Normally It's the Client Who Cries, Not Me

This time though, it was your own friendly little Stellar who got choked up.

Not that I actually cried of course – big ‘n tough men don’t do that. I even have hair on my chest and everything.

Nor is it a common occurrence for a coaching client to weep.

Though it’s happened a few times: When you end up dealing with hidden beliefs or issues that have been locked away for decades, finally facing them and ridding yourself of them can be so cathartic and liberating that the floodgates open.

Anyway, back to role reversal, and the coaching call where it was me who couldn’t keep it dry.

It was last week, and I was clicking through the artists gallery as I explained to her the power of telling your story.

This artist writes little blurbs along with her paintings – a sort of mix between poetry and prose -lighthearted and a bit whimsical.

And one of them just grabbed me, touched me, hit me SO hard.

Reached so deep into a place very intimate and personal, that it brought tears to my eyes.

It was a beautiful experience, so strong and… comforting, I guess.

It actually felt sort of therapeutic – not just the painting and the words, but the entire experience and the setting and the context of it all.

And the nice thing was that it was the perfect proof of what I always say, quoting Jimmy Kelly:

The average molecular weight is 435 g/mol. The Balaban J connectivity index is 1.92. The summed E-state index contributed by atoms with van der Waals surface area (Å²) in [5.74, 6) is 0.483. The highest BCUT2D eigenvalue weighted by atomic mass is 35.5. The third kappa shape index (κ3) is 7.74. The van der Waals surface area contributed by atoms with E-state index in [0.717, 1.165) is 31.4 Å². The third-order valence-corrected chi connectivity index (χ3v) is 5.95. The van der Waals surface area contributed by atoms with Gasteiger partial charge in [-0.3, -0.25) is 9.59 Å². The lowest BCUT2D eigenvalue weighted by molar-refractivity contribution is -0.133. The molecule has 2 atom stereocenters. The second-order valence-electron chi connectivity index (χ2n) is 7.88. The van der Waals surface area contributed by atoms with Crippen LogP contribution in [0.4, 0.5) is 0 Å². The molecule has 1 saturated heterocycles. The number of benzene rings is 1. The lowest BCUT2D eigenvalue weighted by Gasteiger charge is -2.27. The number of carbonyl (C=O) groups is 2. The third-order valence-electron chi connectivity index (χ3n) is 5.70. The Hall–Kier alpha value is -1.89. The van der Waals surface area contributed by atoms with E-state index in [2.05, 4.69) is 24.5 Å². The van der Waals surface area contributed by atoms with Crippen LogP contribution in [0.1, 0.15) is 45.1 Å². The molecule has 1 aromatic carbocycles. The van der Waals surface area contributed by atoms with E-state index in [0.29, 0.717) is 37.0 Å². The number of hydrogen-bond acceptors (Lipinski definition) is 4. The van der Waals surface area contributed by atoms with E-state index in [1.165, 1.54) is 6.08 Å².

Art changes you, whether you want to or not.

And of course I threw it right back at Mrs. Artist:

“You see now what art can do to a person?

“You, who think that telling your story isn’t going to matter much to people?

“That your art is just art?

“You see now how you have massive power, how you can affect people in ways you can’t even imagine?”

She got it, in a big way.

And, she instantly leapt into action.

Made a plan for her email marketing, committed to my 30-day challenge, and started writing her first ‘join me on a wild ride’ email to send to her contacts, and invite them so sign up.

Beautiful to see it happen.

It’s this kind of thing that makes coaching so incredibly worthwhile to me.

It allows me to – sometimes very literally – show people how important art is to the world and the people in it.

Quoting myself:

“Art is what makes and defines a culture”.

You get to do that, as an artist.

And if you don’t, corporations will sell their formulaic profit-driven crap, and culture becomes defined by movies about war and superheroes and what have you.

The choice is yours: sell your art and contribute, be a force for good…

…Or stay in your studio and let commerce decide what our culture looks like.

And you’ll agree it doesn’t look good.

Anyway, if you want some help and some strategy for getting out there and selling your work, fill out my questionnaire and if we’re a good fit, I’ll give you two hours of coaching at zero cost.

Go here for the questions:


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